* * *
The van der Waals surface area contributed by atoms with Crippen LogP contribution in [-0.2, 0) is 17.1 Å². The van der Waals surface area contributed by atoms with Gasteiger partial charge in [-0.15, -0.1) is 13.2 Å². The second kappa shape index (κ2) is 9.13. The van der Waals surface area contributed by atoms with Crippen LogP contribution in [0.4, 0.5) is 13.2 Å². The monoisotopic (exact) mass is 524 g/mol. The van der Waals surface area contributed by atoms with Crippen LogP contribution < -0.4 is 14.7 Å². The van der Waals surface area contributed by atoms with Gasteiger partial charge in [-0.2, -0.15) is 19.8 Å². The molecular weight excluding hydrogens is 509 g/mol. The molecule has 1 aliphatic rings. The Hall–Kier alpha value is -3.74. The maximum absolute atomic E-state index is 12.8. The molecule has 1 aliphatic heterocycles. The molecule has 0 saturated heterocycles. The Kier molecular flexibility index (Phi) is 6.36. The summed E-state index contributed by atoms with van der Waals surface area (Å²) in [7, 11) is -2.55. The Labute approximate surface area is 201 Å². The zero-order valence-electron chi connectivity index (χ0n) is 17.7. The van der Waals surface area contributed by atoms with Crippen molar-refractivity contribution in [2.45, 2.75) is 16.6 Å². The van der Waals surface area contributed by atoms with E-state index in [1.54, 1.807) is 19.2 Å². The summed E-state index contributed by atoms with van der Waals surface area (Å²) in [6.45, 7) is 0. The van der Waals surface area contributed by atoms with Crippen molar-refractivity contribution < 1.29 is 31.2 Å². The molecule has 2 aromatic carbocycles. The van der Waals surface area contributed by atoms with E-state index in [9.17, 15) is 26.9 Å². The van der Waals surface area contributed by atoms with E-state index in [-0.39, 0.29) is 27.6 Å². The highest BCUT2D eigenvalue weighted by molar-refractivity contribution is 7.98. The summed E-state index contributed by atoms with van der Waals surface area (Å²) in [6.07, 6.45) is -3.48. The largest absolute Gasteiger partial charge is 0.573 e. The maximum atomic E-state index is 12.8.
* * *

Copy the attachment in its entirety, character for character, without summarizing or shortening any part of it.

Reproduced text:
The van der Waals surface area contributed by atoms with Crippen LogP contribution in [-0.2, 0) is 17.1 Å². The van der Waals surface area contributed by atoms with Gasteiger partial charge in [-0.15, -0.1) is 13.2 Å². The second kappa shape index (κ2) is 9.13. The van der Waals surface area contributed by atoms with Crippen LogP contribution in [0.4, 0.5) is 13.2 Å². The monoisotopic (exact) mass is 524 g/mol. The van der Waals surface area contributed by atoms with Crippen LogP contribution < -0.4 is 14.7 Å². The van der Waals surface area contributed by atoms with Gasteiger partial charge in [-0.2, -0.15) is 19.8 Å². The molecular weight excluding hydrogens is 509 g/mol. The molecule has 1 aliphatic rings. The Hall–Kier alpha value is -3.74. The maximum absolute atomic E-state index is 12.8. The molecule has 1 aliphatic heterocycles. The molecule has 0 saturated heterocycles. The Kier molecular flexibility index (Phi) is 6.36. The summed E-state index contributed by atoms with van der Waals surface area (Å²) in [7, 11) is -2.55. The Labute approximate surface area is 201 Å². The zero-order valence-electron chi connectivity index (χ0n) is 17.7. The van der Waals surface area contributed by atoms with Crippen molar-refractivity contribution in [2.45, 2.75) is 16.6 Å². The van der Waals surface area contributed by atoms with E-state index in [1.54, 1.807) is 19.2 Å². The summed E-state index contributed by atoms with van der Waals surface area (Å²) in [6.45, 7) is 0. The van der Waals surface area contributed by atoms with Crippen molar-refractivity contribution < 1.29 is 31.2 Å². The molecule has 2 aromatic carbocycles. The van der Waals surface area contributed by atoms with E-state index in [9.17, 15) is 26.9 Å². The van der Waals surface area contributed by atoms with E-state index in [-0.39, 0.29) is 27.6 Å². The highest BCUT2D eigenvalue weighted by molar-refractivity contribution is 7.98. The summed E-state index contributed by atoms with van der Waals surface area (Å²) in [6.07, 6.45) is -3.48. The largest absolute Gasteiger partial charge is 0.573 e. The maximum atomic E-state index is 12.8.